Metin Günday, Professor of Administrative Law at Ankara University, has said that detentions and arrests carried out as part of operations targeting Gülen movement – a grassroots initiative inspired by Turkish Islamic scholar Fethullah Gülen – reminds him of the practices in Hitler’s Germany.
Speaking to Özgür Düşünce daily on Sunday, Günday said: “The judiciary must decide whether a movement is illegal or not. Only after that decision can one call them a ‘terrorist organization’. But this is not the case [in operations targeting the movement].”
Referring to the İstanbul Anatolia 5th Penal Court of Peace’s decision to arrest more than 20 people in İstanbul as part of an operation targeting Gülen movement, Günday added: “The judge that gave the ruling said there was no need for a judiciary decision declaring the movement a terrorist organization. He said it was known that the movement established schools across the world with international forces throwing support behind it. The judge just assumed this, saying this was how the movement is regarded by others. Can something like this happen in a state of law? No, it cannot.”
Günday said that the operations against the Gülen movement reminds him of Hitler’s Germany. “Being a Jew was considered a crime in Hitler’s Germany. They would blame you for it even if you committed no crime. The same logic is applied here [in Turkey]. To put in general, one cannot blame others based on claims. One must have solid evidence to support his accusations,” Günday stated.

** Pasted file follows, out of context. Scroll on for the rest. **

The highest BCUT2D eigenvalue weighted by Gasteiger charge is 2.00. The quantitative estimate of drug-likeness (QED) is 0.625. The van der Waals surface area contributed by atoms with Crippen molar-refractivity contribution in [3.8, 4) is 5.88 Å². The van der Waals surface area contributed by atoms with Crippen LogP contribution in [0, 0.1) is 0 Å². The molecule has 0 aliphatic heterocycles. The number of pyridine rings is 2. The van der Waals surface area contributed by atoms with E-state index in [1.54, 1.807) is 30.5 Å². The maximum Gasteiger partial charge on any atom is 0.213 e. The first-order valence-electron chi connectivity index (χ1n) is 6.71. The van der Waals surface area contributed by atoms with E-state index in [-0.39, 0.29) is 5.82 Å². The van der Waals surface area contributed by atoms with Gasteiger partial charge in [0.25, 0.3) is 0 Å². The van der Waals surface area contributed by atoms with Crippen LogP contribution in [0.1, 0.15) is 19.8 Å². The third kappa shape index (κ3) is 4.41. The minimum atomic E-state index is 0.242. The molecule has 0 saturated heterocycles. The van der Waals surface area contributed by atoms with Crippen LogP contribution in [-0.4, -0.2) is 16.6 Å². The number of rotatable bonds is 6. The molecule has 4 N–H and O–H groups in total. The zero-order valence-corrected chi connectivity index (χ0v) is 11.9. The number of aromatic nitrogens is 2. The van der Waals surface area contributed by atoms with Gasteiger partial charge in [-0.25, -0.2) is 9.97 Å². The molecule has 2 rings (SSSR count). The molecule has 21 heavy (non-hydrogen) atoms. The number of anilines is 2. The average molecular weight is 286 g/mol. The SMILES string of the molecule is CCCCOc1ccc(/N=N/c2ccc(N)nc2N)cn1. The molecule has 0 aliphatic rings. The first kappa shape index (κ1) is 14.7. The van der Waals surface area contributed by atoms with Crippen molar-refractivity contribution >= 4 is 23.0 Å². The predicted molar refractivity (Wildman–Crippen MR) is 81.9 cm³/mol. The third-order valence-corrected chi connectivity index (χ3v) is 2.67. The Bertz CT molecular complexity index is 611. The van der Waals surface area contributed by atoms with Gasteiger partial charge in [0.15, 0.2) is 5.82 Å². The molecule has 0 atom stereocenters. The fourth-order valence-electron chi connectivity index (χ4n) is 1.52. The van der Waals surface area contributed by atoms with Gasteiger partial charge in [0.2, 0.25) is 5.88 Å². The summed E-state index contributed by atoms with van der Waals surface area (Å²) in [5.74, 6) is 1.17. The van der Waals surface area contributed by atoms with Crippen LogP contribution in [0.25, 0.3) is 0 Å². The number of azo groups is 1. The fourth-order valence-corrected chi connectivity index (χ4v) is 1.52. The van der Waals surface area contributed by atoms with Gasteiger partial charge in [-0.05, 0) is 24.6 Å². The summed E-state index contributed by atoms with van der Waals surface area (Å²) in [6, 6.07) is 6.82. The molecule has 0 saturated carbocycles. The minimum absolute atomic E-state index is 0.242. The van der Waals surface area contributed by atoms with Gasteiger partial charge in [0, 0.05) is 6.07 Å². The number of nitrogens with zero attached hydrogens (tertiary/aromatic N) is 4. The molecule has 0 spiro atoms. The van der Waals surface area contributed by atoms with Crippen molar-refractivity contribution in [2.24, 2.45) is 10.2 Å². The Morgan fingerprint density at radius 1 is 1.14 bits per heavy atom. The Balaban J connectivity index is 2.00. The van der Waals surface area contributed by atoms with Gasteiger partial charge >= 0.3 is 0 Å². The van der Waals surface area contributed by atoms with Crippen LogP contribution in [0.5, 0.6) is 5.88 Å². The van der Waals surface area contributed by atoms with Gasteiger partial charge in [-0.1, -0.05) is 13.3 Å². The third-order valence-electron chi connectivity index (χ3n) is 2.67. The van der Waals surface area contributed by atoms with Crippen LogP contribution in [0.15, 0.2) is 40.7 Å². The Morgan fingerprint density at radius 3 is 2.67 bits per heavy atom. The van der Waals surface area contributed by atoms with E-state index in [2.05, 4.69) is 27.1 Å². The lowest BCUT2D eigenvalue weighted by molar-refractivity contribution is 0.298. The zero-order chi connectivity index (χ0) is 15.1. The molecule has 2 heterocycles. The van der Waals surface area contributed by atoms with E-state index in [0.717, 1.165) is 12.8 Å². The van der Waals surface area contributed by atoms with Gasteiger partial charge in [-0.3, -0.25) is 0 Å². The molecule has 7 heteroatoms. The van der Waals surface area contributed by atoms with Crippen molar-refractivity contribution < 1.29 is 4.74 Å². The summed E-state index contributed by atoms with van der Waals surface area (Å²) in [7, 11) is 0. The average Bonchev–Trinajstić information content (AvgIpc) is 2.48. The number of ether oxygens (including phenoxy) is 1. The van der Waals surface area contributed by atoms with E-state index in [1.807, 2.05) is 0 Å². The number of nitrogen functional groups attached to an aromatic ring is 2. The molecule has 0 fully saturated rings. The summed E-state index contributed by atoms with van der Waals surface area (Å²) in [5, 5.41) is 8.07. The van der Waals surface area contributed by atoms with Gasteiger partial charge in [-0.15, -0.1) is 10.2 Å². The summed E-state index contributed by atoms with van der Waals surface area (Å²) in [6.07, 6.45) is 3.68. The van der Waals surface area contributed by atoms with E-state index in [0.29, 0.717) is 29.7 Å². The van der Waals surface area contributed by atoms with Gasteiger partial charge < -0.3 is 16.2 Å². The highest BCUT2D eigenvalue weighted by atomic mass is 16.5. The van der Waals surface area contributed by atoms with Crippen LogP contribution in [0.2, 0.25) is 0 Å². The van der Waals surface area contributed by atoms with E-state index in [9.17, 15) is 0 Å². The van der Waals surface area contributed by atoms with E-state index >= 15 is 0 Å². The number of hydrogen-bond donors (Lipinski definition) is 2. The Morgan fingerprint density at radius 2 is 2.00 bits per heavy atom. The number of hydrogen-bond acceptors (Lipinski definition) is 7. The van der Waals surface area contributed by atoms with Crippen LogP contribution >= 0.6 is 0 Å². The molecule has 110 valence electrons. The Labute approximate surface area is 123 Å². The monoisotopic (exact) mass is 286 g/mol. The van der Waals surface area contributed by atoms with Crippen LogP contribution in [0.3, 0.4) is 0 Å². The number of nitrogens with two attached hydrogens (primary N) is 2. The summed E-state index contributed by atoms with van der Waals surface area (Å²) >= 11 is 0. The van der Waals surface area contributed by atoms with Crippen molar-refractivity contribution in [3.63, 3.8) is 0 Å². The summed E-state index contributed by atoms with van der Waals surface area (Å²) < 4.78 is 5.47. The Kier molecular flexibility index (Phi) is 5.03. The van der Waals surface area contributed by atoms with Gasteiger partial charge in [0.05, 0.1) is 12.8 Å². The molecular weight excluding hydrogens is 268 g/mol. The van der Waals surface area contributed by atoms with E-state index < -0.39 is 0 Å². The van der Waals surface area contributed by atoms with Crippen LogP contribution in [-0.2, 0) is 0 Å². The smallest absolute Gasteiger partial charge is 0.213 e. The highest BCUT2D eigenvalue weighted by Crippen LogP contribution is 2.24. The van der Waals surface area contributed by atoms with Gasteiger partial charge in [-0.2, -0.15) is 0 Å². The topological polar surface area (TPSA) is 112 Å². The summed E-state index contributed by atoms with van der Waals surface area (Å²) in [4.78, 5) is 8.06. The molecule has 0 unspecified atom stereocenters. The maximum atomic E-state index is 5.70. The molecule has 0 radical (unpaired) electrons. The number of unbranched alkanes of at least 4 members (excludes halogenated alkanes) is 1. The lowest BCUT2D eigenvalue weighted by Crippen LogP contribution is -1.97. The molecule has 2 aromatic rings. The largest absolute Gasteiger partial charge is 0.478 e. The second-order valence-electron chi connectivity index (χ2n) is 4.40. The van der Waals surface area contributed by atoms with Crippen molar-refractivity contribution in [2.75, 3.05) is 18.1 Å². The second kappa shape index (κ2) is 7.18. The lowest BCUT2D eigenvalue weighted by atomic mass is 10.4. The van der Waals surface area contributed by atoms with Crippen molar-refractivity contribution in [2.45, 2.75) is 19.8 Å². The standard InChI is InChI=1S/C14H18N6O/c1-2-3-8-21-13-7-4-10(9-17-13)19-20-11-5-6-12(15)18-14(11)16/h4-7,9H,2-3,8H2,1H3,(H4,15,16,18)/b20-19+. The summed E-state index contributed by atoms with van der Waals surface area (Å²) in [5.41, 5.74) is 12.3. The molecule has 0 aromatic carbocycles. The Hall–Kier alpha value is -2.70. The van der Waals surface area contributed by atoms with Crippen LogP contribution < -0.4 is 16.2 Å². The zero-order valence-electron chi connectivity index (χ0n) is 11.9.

He also emphasized that penal courts of peace have no place in a state of law.
The penal courts of peace, set up by the ruling Justice and Development Party (AK Party) in June 2014, have received plenty of criticism for empowering the “judges of peace” who serve in those courts with extraordinary powers, such as the authority to issue search warrants, detentions and the seizure of property. The courts have faced allegations that they are instruments for the enforcement of the government’s wishes by instigating arrests based on the headlines of pro-government newspapers.
Since a corruption investigation came to public attention on Dec. 17, 2013, there have been many police operations carried out targeting shopkeepers, teachers, members of the judiciary, journalists and police officers who are accused of being affiliated with the Gülen movement, which is also known as the Hizmet movement. The graft probe implicated then-Prime Minister and current President Recep Tayyip Erdoğan, members of his family and senior Justice and Development Party (AK Party) figures.
Erdoğan has accused the Gülen movement of plotting to overthrow his government and said that sympathizers of the movement within the police department had fabricated the graft scandal. Since then, hundreds of police officers have been detained and some arrested for alleged illegal activity in the course of the corruption investigation.
In May 2014, Erdoğan publicly advised AK Party supporters not to send their children to schools inspired by Gülen, vowing, “We will not even give water [to the movement’s members].” Erdoğan said he would carry out a “witch hunt” against anyone with links to the movement. The Gülen movement strongly rejects the allegations brought against it